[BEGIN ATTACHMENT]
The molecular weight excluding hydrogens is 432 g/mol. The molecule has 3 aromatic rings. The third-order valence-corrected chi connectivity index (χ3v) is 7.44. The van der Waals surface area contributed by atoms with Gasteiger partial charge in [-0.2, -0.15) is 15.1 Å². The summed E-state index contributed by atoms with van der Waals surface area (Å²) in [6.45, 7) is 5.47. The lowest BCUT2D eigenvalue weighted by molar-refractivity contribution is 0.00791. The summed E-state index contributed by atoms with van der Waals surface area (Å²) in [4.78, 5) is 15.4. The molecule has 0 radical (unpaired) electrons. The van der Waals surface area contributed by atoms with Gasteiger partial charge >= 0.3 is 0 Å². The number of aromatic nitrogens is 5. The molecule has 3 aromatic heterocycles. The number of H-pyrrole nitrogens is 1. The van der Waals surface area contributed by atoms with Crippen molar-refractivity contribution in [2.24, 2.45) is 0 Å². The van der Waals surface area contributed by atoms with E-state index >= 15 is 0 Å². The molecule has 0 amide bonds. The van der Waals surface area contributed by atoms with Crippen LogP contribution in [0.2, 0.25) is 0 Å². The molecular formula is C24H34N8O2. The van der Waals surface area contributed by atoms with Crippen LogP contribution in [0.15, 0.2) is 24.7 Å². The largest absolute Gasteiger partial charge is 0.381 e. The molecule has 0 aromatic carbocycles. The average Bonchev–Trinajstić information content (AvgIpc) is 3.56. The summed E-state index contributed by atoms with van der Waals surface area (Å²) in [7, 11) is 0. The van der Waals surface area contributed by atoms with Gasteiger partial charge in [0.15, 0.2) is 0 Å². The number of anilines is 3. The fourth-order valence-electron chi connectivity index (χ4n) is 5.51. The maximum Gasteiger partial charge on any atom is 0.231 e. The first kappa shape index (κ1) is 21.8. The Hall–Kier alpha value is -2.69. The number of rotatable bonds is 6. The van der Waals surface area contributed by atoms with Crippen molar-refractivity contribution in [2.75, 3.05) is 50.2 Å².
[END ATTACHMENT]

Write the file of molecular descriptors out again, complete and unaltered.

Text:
The molecular weight excluding hydrogens is 432 g/mol. The molecule has 3 aromatic rings. The third-order valence-corrected chi connectivity index (χ3v) is 7.44. The van der Waals surface area contributed by atoms with Gasteiger partial charge in [-0.2, -0.15) is 15.1 Å². The summed E-state index contributed by atoms with van der Waals surface area (Å²) in [6.45, 7) is 5.47. The lowest BCUT2D eigenvalue weighted by molar-refractivity contribution is 0.00791. The summed E-state index contributed by atoms with van der Waals surface area (Å²) in [4.78, 5) is 15.4. The molecule has 0 radical (unpaired) electrons. The van der Waals surface area contributed by atoms with Gasteiger partial charge >= 0.3 is 0 Å². The number of aromatic nitrogens is 5. The molecule has 3 aromatic heterocycles. The number of H-pyrrole nitrogens is 1. The van der Waals surface area contributed by atoms with Crippen molar-refractivity contribution in [2.24, 2.45) is 0 Å². The van der Waals surface area contributed by atoms with E-state index >= 15 is 0 Å². The molecule has 0 amide bonds. The van der Waals surface area contributed by atoms with Crippen LogP contribution in [0.2, 0.25) is 0 Å². The molecular formula is C24H34N8O2. The van der Waals surface area contributed by atoms with Crippen LogP contribution in [0.15, 0.2) is 24.7 Å². The largest absolute Gasteiger partial charge is 0.381 e. The molecule has 0 aromatic carbocycles. The average Bonchev–Trinajstić information content (AvgIpc) is 3.56. The summed E-state index contributed by atoms with van der Waals surface area (Å²) in [7, 11) is 0. The van der Waals surface area contributed by atoms with Gasteiger partial charge in [0.15, 0.2) is 0 Å². The number of anilines is 3. The fourth-order valence-electron chi connectivity index (χ4n) is 5.51. The maximum Gasteiger partial charge on any atom is 0.231 e. The first kappa shape index (κ1) is 21.8. The Hall–Kier alpha value is -2.69. The number of rotatable bonds is 6. The van der Waals surface area contributed by atoms with Crippen molar-refractivity contribution in [2.75, 3.05) is 50.2 Å².